Everything Kevin cooked came from his second cookbook, Pure Pork Awesomeness: Totally Cookable Recipes from Around the World, which will hit shelves March 31. This is a big year for Kevin, who also plans to open his second restaurant, Revival, in early June.

For Sunday dinner, Kevin made black-eyed peas with jowl bacon, fatback fried corn, cabbage with ham hocks, country fried steak, crispy fried catfish and warm banana pudding. And for Monday lunch he did spicy sausage and kale soup, slow-smoked pork loin with bitter greens and a Southern version of croque monsieur with bacon he made from pork shoulder. Don’t want to make your own bacon? Me neither. But this recipe will be just as delicious—and decadent—with store-bought bacon.

Cottage Bacon Croque Monsieur

  • Makes 4 sandwiches
  • 12 thin slices of bacon
  • 2 tablespoons + 2 teaspoons butter
  • 1 loaf brioche or challah bread, cut into eight 3/4–inch-thick slices
  • 2 teaspoons all-purpose flour
  • 1 cup half-and-half
  • 3 ounces Fiscalini or other super-sharp Cheddar cheese, grated
  • 4 teaspoons Dijon mustard
  • 2 tablespoons freshly grated pecorino or Parmesan cheese

Arrange the bacon in a single layer in a large sauté pan and place over medium heat, working in batches as needed. Cook for 2 minutes, then flip and cook until the edges are crispy, the bacon is pinkish in color, and the fat starts turning translucent, about 2 more minutes. Transfer to a paper towel-lined plate and repeat the process until all of the bacon is cooked. Remove the pan from the heat, add 2 tablespoons of the butter to melt into the drippings.

Adjust the rack in the oven to the highest setting and preheat the broiler to high.

Brush a baking sheet with the buttery bacon drippings and brush one side of each slice of bread with the drippings. Place the bread, brushed side up, on the baking sheet. Broil until the edges start to brown, about 2 minutes. Remove from the oven, flip the bread, and brush the other side with the buttery bacon drippings. Return to the oven and toast until the edges start to brown, another 2 minutes or so.

Decrease the broiler temperature to low and move the oven rack down one notch.

In a small saucepan over medium heat, melt the remaining 2 teaspoons butter. Stir in the flour and, stirring constantly, cook for 2 minutes. Slowly stir in the half-and-half and bring to a boil; cook for another 2 minutes or until thick. Stir in the cheddar until melted and smooth.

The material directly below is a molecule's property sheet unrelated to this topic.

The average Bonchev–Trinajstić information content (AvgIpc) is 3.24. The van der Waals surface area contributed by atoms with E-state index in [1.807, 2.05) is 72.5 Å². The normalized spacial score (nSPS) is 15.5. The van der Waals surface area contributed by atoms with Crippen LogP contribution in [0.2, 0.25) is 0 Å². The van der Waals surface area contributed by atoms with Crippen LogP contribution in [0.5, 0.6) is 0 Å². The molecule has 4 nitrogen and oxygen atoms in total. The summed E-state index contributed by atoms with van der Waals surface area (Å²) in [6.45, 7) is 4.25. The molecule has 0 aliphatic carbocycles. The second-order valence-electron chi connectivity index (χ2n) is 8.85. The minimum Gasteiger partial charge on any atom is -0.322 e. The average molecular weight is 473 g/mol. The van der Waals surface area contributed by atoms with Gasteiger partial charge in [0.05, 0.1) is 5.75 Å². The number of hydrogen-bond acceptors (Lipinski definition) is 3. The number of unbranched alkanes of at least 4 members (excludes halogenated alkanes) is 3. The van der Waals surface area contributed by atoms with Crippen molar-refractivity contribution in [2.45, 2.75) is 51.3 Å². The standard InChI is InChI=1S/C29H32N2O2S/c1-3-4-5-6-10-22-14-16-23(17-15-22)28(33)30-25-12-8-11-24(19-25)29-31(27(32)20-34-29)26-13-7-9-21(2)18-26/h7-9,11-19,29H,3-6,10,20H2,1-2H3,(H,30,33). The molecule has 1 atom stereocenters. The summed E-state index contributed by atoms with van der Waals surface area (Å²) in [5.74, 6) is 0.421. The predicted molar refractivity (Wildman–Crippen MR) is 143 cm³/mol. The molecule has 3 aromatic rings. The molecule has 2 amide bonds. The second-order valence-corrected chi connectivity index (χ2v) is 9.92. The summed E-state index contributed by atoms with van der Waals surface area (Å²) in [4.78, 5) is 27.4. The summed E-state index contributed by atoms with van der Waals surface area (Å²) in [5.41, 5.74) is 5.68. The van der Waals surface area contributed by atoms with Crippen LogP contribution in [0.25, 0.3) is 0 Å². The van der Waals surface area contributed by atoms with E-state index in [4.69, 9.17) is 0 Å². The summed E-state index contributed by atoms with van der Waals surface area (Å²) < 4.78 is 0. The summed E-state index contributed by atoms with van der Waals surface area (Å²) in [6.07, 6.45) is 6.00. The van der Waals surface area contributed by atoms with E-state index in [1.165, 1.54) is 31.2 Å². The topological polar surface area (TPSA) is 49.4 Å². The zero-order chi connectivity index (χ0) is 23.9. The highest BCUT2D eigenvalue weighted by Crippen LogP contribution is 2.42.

Spread each toast with Dijon and a light sprinkling of pecorino. Build each sandwich with 3 slices cottage bacon and a toast on top. Place on a parchment paper-lined baking sheet and spoon a generous amount of sauce over each sandwich, making sure all of the edges are covered completely with sauce so they won’t burn. Evenly sprinkle the remaining pecorino over the tops of the sandwiches and broil until browned and bubbly, about 4 minutes.



March 2015

Alice Crichton and the Story Behind Selborne

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Marie and AliceOver the years, I’ve gone to lots of conferences and met lots of people. We exchange pleasantries and business cards, then go back to our lives. But in 1995 I met a woman named Alice Crichton at a spirituality conference and began a very special friendship that would last the rest of her life.

Alice was born in Indiana and worked as a nurse during World War II. She was stationed at Crom Castle in Northern Ireland, which acted as a hospital during the war. The castle had been owned by the Crichton family since the early 1600s and it was there that she met her husband, Michael.

The castle was also the venue for the spirituality conference I attended almost 20 years ago. When I met Alice, I felt an instant connection to her and after the conference ended, letters flew back and forth from my home in Georgia and hers in England.

In the fall of 1996, Alice and I met in Glastonbury, England and that visit really cemented the relationship. From then on, I’d fly over every six months or so and spend a week with Alice in her little English village called Selborne.

Alice was 40 years older than me, but we were like two girlfriends. We visited crop circles. We went to sacred cathedrals. We even went to Stonehenge, where she told me stories about going there and hanging out long before it was a tourist attraction.

When it was time for dinner, Alice would shut all the drapes in the house—her way of saying the day was over. She’d change, we’d have a cocktail and then sit down to a three-course dinner with sterling silver and china. It was such a wonderfully civilized ritual.

In many ways, Alice was like a spiritual godmother to me. She introduced me to the concept of sacred geometry—a system of design based in patterns, shapes and forms that occur in nature. This was long before we even dreamed of Serenbe, but years later, when Steve first broached the subject of building a town in our backyard, the first thing out of my mouth was that it had to be based on sacred geometry.

During that process, we brought in Phil Tabb, a land planner with experience in sacred geometry. He showed us a slideshow on the many ways that design plays out in different places all over the world. At one point he flashed up a slide of a house. I gasped and said, “Stop! Where did you get that picture?” Phil said, “Oh, this is one of my favorite villages in England.” And I said, “Are you kidding me? That’s Selborne!” It was four houses down from Alice’s place. Of all the thousands of villages he could’ve studied in England, Phil studied Selborne.